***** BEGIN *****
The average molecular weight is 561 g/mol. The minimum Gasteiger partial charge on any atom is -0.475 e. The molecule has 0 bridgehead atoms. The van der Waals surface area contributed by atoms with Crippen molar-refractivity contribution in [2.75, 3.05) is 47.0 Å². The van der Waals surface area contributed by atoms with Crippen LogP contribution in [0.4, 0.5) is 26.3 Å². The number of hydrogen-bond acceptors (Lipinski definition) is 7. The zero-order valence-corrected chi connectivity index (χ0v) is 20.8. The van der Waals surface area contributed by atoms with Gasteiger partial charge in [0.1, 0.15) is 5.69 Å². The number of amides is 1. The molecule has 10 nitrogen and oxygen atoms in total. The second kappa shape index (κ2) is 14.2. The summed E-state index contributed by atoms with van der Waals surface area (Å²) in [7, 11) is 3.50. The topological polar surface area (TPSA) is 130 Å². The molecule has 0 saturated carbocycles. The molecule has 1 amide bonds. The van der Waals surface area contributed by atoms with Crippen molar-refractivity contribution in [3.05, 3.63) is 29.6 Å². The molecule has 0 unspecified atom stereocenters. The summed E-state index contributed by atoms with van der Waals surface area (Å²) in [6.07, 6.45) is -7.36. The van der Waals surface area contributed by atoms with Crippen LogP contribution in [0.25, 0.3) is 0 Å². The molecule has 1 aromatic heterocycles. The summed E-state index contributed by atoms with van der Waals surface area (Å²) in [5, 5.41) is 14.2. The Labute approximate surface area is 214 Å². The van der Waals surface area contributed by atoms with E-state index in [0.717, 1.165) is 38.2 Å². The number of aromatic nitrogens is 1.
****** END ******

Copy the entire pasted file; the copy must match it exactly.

The average molecular weight is 561 g/mol. The minimum Gasteiger partial charge on any atom is -0.475 e. The molecule has 0 bridgehead atoms. The van der Waals surface area contributed by atoms with Crippen molar-refractivity contribution in [2.75, 3.05) is 47.0 Å². The van der Waals surface area contributed by atoms with Crippen LogP contribution in [0.4, 0.5) is 26.3 Å². The number of hydrogen-bond acceptors (Lipinski definition) is 7. The zero-order valence-corrected chi connectivity index (χ0v) is 20.8. The van der Waals surface area contributed by atoms with Gasteiger partial charge in [0.1, 0.15) is 5.69 Å². The number of amides is 1. The molecule has 10 nitrogen and oxygen atoms in total. The second kappa shape index (κ2) is 14.2. The summed E-state index contributed by atoms with van der Waals surface area (Å²) in [7, 11) is 3.50. The topological polar surface area (TPSA) is 130 Å². The molecule has 0 saturated carbocycles. The molecule has 1 amide bonds. The van der Waals surface area contributed by atoms with Crippen molar-refractivity contribution in [3.05, 3.63) is 29.6 Å². The molecule has 0 unspecified atom stereocenters. The summed E-state index contributed by atoms with van der Waals surface area (Å²) in [6.07, 6.45) is -7.36. The van der Waals surface area contributed by atoms with Crippen LogP contribution in [0.25, 0.3) is 0 Å². The molecule has 1 aromatic heterocycles. The summed E-state index contributed by atoms with van der Waals surface area (Å²) in [5, 5.41) is 14.2. The Labute approximate surface area is 214 Å². The van der Waals surface area contributed by atoms with E-state index in [0.717, 1.165) is 38.2 Å². The number of aromatic nitrogens is 1.